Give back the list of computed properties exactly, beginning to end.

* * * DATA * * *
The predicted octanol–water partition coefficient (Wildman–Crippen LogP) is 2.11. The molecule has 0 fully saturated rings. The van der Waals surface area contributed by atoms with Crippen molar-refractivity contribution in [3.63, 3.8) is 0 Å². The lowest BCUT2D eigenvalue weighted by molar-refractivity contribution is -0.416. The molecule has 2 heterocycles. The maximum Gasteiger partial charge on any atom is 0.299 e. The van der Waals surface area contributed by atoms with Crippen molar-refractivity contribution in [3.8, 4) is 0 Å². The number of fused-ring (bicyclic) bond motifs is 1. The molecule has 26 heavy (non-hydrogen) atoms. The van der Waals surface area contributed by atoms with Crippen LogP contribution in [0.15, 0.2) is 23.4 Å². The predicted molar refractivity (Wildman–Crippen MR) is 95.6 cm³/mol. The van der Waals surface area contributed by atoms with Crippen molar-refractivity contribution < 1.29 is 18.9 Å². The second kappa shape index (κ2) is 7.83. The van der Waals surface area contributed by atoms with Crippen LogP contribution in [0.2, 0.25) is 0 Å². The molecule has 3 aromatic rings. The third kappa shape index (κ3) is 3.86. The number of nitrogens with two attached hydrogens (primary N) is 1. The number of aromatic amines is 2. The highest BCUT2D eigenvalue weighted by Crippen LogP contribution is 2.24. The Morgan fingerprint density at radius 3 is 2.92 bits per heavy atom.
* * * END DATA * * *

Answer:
The predicted octanol–water partition coefficient (Wildman–Crippen LogP) is 2.11. The molecule has 0 fully saturated rings. The van der Waals surface area contributed by atoms with Crippen molar-refractivity contribution in [3.63, 3.8) is 0 Å². The lowest BCUT2D eigenvalue weighted by molar-refractivity contribution is -0.416. The molecule has 2 heterocycles. The maximum Gasteiger partial charge on any atom is 0.299 e. The van der Waals surface area contributed by atoms with Crippen molar-refractivity contribution in [3.8, 4) is 0 Å². The number of fused-ring (bicyclic) bond motifs is 1. The molecule has 26 heavy (non-hydrogen) atoms. The van der Waals surface area contributed by atoms with Crippen LogP contribution in [0.15, 0.2) is 23.4 Å². The predicted molar refractivity (Wildman–Crippen MR) is 95.6 cm³/mol. The van der Waals surface area contributed by atoms with Crippen molar-refractivity contribution < 1.29 is 18.9 Å². The second kappa shape index (κ2) is 7.83. The van der Waals surface area contributed by atoms with Crippen LogP contribution in [0.2, 0.25) is 0 Å². The molecule has 3 aromatic rings. The third kappa shape index (κ3) is 3.86. The number of nitrogens with two attached hydrogens (primary N) is 1. The number of aromatic amines is 2. The highest BCUT2D eigenvalue weighted by Crippen LogP contribution is 2.24. The Morgan fingerprint density at radius 3 is 2.92 bits per heavy atom.